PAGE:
Book Review by Mark Durie: Creating the Qur’an: A Historical-Critical Study by Stephen J. Shoemaker

Book Review by Mark Durie: Creating the Qur’an: A Historical-Critical Study by Stephen J. Shoemaker

Oakland: University of California Press. 2022. 353 pp. $34.95, paper. This review appeared in the Middle East Quarterly Volume 30(4).

In Creating the Qur’an, Shoemaker, professor of religious studies and Christian studies at the University of Oregon, offers a closely argued account of how the Qur’an came into existence. It is a tour de force.

Railing against the “shackling” of many contemporary scholars to the traditional Islamic origin story of the Qur’an and drawing new insights from a wide variety of disciplines, including religious studies, linguistics, and anthropology, Shoemaker concludes that the text of the Qur’an only became fixed during the rule of Abd al-Malik some seventy years after the death of Muhammad. “The Qur’an,” he concludes, “was in many respects non-existent before the end of the seventh century.”

Rejecting the commonly held view that the Qur’an’s text was standardized much earlier, by order of Caliph Uthman, Shoemaker concludes, based on Islam’s “chaotic tangle of inconsistent traditions,” that this account is not credible.

Shoemaker reviews the conditions at Mecca and Medina in the early seventh century and posits that these small, out-of-the-way settlements were “simply not capable of producing or even comprehending such a rich and sophisticated collection of late ancient religious traditions.” Furthermore, he draws on findings from literacy and orality studies to conclude that Mecca and Medina did not have the literacy required to fix the Qur’an’s text. It is, he argues, a myth that people in pre-literate societies can commit long oral texts to memory without changing them.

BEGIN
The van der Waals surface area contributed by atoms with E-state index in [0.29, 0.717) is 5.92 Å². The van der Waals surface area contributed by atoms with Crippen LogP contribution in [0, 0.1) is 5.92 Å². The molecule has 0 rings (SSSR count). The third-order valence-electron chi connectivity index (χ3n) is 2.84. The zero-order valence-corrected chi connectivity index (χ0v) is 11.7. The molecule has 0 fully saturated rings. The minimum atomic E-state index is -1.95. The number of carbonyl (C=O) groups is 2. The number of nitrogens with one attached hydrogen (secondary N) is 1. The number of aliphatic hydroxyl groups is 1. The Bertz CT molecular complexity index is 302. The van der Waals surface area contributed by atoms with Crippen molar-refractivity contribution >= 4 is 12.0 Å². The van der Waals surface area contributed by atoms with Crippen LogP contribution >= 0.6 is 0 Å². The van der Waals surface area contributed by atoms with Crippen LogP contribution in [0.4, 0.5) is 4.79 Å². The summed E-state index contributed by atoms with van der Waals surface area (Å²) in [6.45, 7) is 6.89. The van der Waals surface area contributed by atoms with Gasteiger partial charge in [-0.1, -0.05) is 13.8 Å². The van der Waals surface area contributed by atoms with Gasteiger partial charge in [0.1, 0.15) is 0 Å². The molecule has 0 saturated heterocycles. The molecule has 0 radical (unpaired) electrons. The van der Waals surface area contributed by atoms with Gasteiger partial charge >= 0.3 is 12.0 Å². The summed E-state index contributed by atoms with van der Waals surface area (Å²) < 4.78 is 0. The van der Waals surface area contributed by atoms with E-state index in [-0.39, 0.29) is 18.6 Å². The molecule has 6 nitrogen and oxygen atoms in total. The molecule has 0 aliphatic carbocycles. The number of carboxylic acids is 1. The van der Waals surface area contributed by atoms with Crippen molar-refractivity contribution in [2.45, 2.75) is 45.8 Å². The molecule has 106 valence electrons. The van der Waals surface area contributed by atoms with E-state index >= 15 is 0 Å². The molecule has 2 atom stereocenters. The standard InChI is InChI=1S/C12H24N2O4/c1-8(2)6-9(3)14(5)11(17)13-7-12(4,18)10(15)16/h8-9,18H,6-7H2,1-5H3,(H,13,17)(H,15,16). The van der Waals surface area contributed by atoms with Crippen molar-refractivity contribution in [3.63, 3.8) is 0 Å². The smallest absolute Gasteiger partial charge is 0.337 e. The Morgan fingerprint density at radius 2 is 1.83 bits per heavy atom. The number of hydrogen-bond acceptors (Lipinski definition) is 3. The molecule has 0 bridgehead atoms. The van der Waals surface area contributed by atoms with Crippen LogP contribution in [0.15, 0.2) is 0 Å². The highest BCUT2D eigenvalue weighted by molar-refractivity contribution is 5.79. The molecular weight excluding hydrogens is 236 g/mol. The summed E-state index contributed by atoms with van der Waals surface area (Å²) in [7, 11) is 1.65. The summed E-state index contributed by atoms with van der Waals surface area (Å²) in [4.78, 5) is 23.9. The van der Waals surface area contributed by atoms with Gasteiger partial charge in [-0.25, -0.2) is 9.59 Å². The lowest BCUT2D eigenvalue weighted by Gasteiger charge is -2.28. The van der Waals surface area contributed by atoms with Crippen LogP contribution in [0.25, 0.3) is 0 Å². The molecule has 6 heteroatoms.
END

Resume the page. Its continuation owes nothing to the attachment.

Shoemaker’s preferred explanation for the origin of the Qur’an is that remembrances of Muhammad’s original teachings, first delivered in Mecca and Medina, were passed on orally over more than half a century by his followers. Along the way, they were inevitably altered by normal processes of oral performance and recomposition. It was in regions far from Mecca and Medina that these oral traditions absorbed their many references to late antique religious traditions, before being fixed in written form under Abd al-Malik. (A tantalizing alternative scenario, dismissed by Shoemaker as “too radical,” but entertained by some revisionist scholars, is that the original Qur’anic community was located nowhere near Mecca or Medina.) Shoemaker’s firm conclusion is that the Qur’an is “a fundamentally composite and composed text,” a much-altered remnant of Muhammad’s original preaching.

Creating the Qur’an is the most comprehensive critical historical account of the Qur’an’s origin to date. It is a milestone in a decades-long struggle to bring the Qur’an out from behind the veil of Islamic orthodoxy into the full light of contemporary scholarship.

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